Northeastern University

Show your face, not your life

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Most of us have a cell phone these days. Most of them are “smart”

But as they get even smarter, turning into not just our datebooks and GPS devices but also our wallets and who knows what else, are we compromising our own security for the sake of convenience? I think smart phones should be smart enough to keep our lives private, don’t you? Nobody wants to run around looking like the girl in that photo there, but until our phones are secure, we might as well be doing just that.

Professors Engin Kirda and William Robertson both began their computer science careers “attacking stuff,” as they put it. Now they spend their days trying to think like attackers in order to develop better defense tools. “To understand how you can even begin to defend against these attacks you have to know what the attacks are,” said Robertson. “You have to be able to look into your crystal ball, look five years in the future or ten years in the future, and say what are the possible attacks that could be coming down the pipeline. Our research focuses not only on defending but also on proposing new attacks that we can take into consideration.”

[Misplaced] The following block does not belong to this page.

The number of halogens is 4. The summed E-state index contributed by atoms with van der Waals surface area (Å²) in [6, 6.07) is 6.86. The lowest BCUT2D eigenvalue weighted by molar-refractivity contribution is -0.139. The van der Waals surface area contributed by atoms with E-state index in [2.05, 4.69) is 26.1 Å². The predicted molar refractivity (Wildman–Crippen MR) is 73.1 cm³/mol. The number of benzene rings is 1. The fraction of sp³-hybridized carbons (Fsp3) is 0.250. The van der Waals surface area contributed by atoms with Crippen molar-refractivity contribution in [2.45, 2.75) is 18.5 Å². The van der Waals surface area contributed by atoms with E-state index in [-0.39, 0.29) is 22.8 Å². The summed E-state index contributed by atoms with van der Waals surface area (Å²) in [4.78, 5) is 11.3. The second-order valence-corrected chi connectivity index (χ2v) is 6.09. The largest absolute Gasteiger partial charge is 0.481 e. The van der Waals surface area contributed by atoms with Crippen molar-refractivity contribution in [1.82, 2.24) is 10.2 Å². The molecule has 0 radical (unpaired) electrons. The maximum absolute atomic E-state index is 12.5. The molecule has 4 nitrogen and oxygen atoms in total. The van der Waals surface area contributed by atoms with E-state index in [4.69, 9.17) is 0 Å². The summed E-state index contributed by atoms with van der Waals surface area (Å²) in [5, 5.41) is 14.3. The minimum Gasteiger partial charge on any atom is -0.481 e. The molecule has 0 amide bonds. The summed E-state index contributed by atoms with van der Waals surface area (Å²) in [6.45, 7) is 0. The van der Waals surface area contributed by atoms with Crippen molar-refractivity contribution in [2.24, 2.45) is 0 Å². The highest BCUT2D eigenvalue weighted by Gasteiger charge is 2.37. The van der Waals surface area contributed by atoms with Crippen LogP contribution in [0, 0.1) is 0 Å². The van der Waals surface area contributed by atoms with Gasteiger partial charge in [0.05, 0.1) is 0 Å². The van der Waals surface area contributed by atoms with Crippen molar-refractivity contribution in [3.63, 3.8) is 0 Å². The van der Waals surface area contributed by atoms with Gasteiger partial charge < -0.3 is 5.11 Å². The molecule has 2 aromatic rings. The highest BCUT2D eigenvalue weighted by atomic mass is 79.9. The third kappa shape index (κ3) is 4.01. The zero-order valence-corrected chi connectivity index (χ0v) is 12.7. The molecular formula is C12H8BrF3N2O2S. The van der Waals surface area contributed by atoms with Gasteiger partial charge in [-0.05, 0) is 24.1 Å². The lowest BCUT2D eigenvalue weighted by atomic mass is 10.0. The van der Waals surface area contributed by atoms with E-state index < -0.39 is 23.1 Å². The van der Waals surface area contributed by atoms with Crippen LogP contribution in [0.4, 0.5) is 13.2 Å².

In February, Kirda, Robertson and their collaborators at UCSB, were awarded a $2Million grant from the Defense Advanced Research Projects Agency (DARPA) to spend 42 months building programs that analyze Android-based mobile phone apps for security vulnerabilities. At the end of the grant period, their programs will be compared with those of other “teams” based at MIT and Stanford. DARPA can use these programs to ensure that federal officials’ mobile devices are as secure as possible.

So, what distinguishes the Northeastern/UCSB approach from the other teams’? According to Robertson and Kirda, everyone else assumes that the people writing new apps aren’t themselves adversarial and that they will provide as much development and design info as necessary. “We take the view, which we think is the correct one, that the people writing the apps could very well be malicious. They could be our adversaries. So we take an adversarial approach where we don’t assume we’ll have access to source code. We won’t assume anything about the design of the program. We won’t assume there will be program annotations to make our lives easier. We assume it’s going to be a hard problem.”

At the moment, cell phones aren’t as valuable resources as desktop computers, said Kirda. So it’s not worth a hacker’s time to break into it. But as we become more and more dependent on our phones for increasingly sensitive information, the opportunities for attackers are expanding as well.

“There’s a lot of interest in making new devices robust and secure against attacks,” said Robertson. “And because they’re new devices, they’re not running the Windows OS for instance, there’s a lot of opportunity to do things better this time around. There’s a lot of interest in, on the one hand how to detect and prevent attacks, but also make the platform stronger from the beginning.”

With these kinds of programs, our smart phones might just be smart enough to keep our private lives private.


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